My first electric bike was a big, sturdy Forza. It has a 36 volt motor, and it went well. I used it for about three years. But it suffers from a major drawback - it isn't a folder. That means that A) to carry it on the car, I have to put on a bike carrier, and while that's on, I can't open the rear. And B), I can get a folder through the kind of stile that's a metal circle and a metal gate, without having to lift it. Quite a few stiles are like that, so that's a big plus. So the Forza fell into disuse as soon as I got my first folding bike.
Recently, I got it out, charged up the battery, and tried to run it. But the battery is now eight years old, and doesn't hold much of a charge; when I gave it full throttle, the BMS (battery management system) decided that it was all too much for the battery, and cut it out.
So I put it on Ebay, with the proviso that the battery needed replacing, to see if someone else could make better use of it than me. The best offer I got was £100, and it's worth more than that as spare parts; the motor alone is worth £100.
So it sat in my bike park, while I worked on other bikes, but then I thought, "I bet I can make this bike live again". I got a 12-fet Infineon controller (I like those because they're programmable), and stripped the bike down. I took out the old controller, the old throttle (it's a left handed twist throttle, and I've become accustomed to a right handed thumb throttle). I took off the battery carrier (because I now carry batteries in a pannier). I stripped off the front and back lights, because I use a head torch for a front light, and a removable silicone light for the back.
And then I found that I couldn't connect the hall sensors on the front wheel, to the controller, because I didn't have the right sort of connector. So I went on to Google, did a lot of research, found that what I wanted was a "six way 2.8 mm" connector, and ordered one from a UK company (they usually arrive faster that those ordered from China). I also ordered a handful more of the six-way, three-way and two-way connectors from a company in China, because it's always annoying to need a connector that you don't have.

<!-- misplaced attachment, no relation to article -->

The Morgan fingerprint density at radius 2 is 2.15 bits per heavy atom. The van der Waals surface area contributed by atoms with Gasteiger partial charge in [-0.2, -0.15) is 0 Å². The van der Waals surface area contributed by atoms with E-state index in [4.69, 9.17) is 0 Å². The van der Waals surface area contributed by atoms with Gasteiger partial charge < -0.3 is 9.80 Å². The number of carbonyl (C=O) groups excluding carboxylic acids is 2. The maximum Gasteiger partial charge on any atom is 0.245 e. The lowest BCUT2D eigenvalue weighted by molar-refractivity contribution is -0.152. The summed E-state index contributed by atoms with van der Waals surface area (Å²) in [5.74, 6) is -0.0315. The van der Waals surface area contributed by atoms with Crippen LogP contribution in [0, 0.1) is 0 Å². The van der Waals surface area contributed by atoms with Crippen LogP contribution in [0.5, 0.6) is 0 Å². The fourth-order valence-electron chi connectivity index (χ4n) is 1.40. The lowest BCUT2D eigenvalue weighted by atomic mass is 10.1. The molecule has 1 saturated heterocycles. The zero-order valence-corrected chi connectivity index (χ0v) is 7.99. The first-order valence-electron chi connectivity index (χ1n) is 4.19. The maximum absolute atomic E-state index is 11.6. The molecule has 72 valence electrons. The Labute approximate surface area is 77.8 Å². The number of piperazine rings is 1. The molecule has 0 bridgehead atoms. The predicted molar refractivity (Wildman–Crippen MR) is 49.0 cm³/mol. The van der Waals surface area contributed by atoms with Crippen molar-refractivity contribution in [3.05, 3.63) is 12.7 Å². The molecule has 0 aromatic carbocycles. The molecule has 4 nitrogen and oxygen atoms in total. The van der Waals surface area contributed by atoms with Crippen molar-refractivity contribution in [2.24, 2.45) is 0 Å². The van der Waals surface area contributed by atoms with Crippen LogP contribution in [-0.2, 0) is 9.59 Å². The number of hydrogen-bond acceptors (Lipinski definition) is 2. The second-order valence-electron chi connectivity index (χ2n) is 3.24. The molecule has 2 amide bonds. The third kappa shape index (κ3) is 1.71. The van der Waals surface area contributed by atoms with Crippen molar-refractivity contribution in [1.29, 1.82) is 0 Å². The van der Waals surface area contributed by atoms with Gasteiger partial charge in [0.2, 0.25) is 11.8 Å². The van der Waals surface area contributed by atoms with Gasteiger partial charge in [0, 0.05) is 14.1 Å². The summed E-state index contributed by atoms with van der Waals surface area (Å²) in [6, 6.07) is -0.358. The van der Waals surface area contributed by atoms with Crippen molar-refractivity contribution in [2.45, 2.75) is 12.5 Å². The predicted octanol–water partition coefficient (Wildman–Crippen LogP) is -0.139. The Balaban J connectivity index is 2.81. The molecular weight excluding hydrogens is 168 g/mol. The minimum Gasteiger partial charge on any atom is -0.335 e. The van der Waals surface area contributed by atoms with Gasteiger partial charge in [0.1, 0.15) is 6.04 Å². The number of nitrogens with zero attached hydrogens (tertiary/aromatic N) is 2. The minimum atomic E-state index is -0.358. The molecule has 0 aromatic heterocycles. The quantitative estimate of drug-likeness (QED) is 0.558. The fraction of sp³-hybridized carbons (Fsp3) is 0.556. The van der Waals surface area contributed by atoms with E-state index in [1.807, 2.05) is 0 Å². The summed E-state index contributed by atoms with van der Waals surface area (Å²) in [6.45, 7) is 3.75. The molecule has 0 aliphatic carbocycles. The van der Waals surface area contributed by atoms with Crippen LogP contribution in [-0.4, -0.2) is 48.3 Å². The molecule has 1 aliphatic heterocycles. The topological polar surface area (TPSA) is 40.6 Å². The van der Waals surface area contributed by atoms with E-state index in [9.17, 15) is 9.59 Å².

The connector arrived today, as well as a centerstand. The centerstand didn't fit, because when I installed it, the legs fouled the chain; I could maybe deal with that, but I'm fairly happy with the sidestand I already had. The connector, however, did fit, just fine. So I wired everything up; three-speed switch, thumb throttle, halls, phase wires and battery wire. Then I connected up 10S of battery (which gives a nominal 37 volts), and gave the motor some power. It hummed, and reluctantly moved a centimeter or two.
I got out my bike tester, and verified that A) the halls are connected correctly, and work, and B) the motor windings are fine. Um.
So I had a bit of a think, and I decided that maybe the phase wires need to be connected differently. I had connected yellow-yellow, blue-blue and green-green. But there isn't actually any kind of standard for the labelling of these. As you can easily see, there's six possibilities for connecting these three connectors. The second one I tried encouraged me a lot; the motor made quite a lot of noise, and turned, although slowly. And, of course, it was the sixth combination that I tried, that actually worked! And even better, the motor rotated the way I wanted, tending to drive the bike forwards.
So I installed a handlebar voltmeter (which tells me how much battery I've got left), tidied up the wiring with cable ties, waterproofed the connections using sections of old inner tube, pumped the tires up to a good pressure, and took the bike out for a test run.
It performed like a thoroughbred; it was going better than it had when it was new! That's partly because Lipo batteries are better at delivering power than the LiFePo4 that commercial bikes use, and partly because the Infineon controller is way better than the el-cheapos that you get in most commercial bikes.
Then I weighed it, and that was a big surprise. I was expecting it to be heavier than any of my other bikes; if you look at it, it just seems a lot more substantial. But it was only 49 pounds (without batteries), less than any of my other 26-inch wheel bikes. Only the smaller 20-inch wheel bikes are lighter. It's made of aluminium, that's why it's so light.
So I mended the thing that attaches the front mudguard to the bike (that's been broken for a long time, and was held on with string - instead, I made a fishplate so it could be attached properly).
The Forza, therefore, is bike.6. Hopefully my bike habit is now sated.
I'll use it for local trips, because when I buzz up to the local shops, or whatever, that won't involve putting it on the bike carrier. I can just wheel it out of the bike shed, clamber aboard, thumb the throttle and whoosh!
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